‘Lost on Everest’ Offers ‘a Really Honest Look’ at Climbing the Mountain (VIDEO)

Lost on Everest National Geographic Preview
National Geographic/Matt Irving

It’s one of the greatest mysteries in exploration: Were revered British mountaineers George Mallory and Andrew “Sandy” Irvine actually the first men to reach the summit of Mount Everest? In 1924, the pair were last seen on the Northeast Ridge, just 800 vertical feet from the top of the world. Mallory’s body was discovered in 1999; Irvine’s has never been found.

This thrilling one-hour special follows a 2019 expedition led by expert climber and writer Mark Synnott that retraced the duo’s footsteps in the hope of locating Irvine and, with him, their camera. It could prove they made history before succumbing to injuries or the elements on descent.

The search is highlighted by filmmaker Renan Ozturk’s numb-thumbed operation of a high-altitude drone, as well as an off-rope risk taken by the driven Synnott that he admits a father of four shouldn’t have even considered. But their mission was twofold: “A big part of this film was trying to give the world a really honest look at what [climbing] Everest is, because it’s become such a polarized thing,” Ozturk says. Last year was dubbed “the year that Everest broke” after a photo of bottlenecked adventurers going for the summit on the first ideal weather day in May made headlines.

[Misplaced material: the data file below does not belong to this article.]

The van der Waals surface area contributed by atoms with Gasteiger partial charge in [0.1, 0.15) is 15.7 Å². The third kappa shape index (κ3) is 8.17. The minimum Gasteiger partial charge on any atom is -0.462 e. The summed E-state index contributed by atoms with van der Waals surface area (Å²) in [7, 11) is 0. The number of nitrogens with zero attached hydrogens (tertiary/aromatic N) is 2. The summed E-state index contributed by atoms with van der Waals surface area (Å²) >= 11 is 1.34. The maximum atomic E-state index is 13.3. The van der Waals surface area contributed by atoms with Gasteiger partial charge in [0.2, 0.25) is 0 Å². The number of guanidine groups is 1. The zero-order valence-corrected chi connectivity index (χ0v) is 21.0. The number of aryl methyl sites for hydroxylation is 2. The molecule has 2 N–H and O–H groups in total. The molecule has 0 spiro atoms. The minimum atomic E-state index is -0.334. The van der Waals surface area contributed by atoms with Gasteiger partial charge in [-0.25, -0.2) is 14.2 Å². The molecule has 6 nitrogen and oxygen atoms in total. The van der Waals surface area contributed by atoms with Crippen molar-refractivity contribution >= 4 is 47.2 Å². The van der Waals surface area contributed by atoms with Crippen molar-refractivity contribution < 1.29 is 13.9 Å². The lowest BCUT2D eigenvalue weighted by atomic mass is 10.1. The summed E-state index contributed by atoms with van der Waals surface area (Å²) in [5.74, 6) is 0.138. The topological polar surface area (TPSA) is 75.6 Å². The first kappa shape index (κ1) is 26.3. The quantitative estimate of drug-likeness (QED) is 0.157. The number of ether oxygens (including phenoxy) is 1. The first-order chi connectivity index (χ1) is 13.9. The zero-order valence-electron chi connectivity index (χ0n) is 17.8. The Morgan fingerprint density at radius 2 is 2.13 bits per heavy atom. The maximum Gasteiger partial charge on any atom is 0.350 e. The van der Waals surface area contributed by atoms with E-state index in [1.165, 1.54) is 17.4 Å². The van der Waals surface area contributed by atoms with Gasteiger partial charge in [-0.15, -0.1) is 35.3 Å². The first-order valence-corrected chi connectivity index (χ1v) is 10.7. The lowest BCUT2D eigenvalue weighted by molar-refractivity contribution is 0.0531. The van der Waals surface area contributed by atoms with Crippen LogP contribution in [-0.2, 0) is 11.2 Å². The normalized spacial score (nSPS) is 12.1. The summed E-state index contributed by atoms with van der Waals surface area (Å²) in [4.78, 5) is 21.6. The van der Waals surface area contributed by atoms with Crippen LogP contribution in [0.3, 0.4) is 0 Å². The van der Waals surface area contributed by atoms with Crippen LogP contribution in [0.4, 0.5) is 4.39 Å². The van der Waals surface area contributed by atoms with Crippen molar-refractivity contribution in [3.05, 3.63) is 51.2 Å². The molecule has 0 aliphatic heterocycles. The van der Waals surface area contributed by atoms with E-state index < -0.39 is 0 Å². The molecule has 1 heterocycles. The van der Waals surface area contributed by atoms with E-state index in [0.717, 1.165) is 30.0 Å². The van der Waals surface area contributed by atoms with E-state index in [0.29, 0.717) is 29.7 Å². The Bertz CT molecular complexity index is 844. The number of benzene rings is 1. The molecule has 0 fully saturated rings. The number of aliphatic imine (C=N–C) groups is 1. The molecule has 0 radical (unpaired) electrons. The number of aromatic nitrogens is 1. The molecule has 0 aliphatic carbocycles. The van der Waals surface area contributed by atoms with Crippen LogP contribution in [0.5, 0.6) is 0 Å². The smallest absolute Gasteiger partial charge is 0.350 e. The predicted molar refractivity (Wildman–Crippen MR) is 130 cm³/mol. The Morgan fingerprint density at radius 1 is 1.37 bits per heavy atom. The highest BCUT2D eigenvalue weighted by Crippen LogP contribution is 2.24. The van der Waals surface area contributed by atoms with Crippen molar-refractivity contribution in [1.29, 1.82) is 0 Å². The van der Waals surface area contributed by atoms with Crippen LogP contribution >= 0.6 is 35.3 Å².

To avoid spending extra exhausting hours in the so-called “death zone,” the experienced team waited until those crowds cleared to make their push. “We were the only team on the mountain on either side,” Ozturk says. “It was almost like you’re looking at it as if it was a museum exhibit frozen in time, walking past the tents frozen in place and the bodies frozen in place, reflecting on [our] climbing industry and how we’ve interacted with these cultures over time.”

Watch an exclusive sneak peek of the the old camps:

For him, and the scientists featured in the climate special Expedition Everest that debuts afterward (10/9c), the dangers of 100 mph winds and low oxygen levels were worth it. “I will take more risk when it’s a story I believe in,” Ozturk says. “With Lost on Everest, I hope people can see that it is incredibly challenging. You can feel that connection to those early explorers in how difficult it still is, even with all the modern gear. The mystery just feeds the wonder and allure of the mountain.”

Lost on Everest, Tuesday, June 30, 9/8c, National Geographic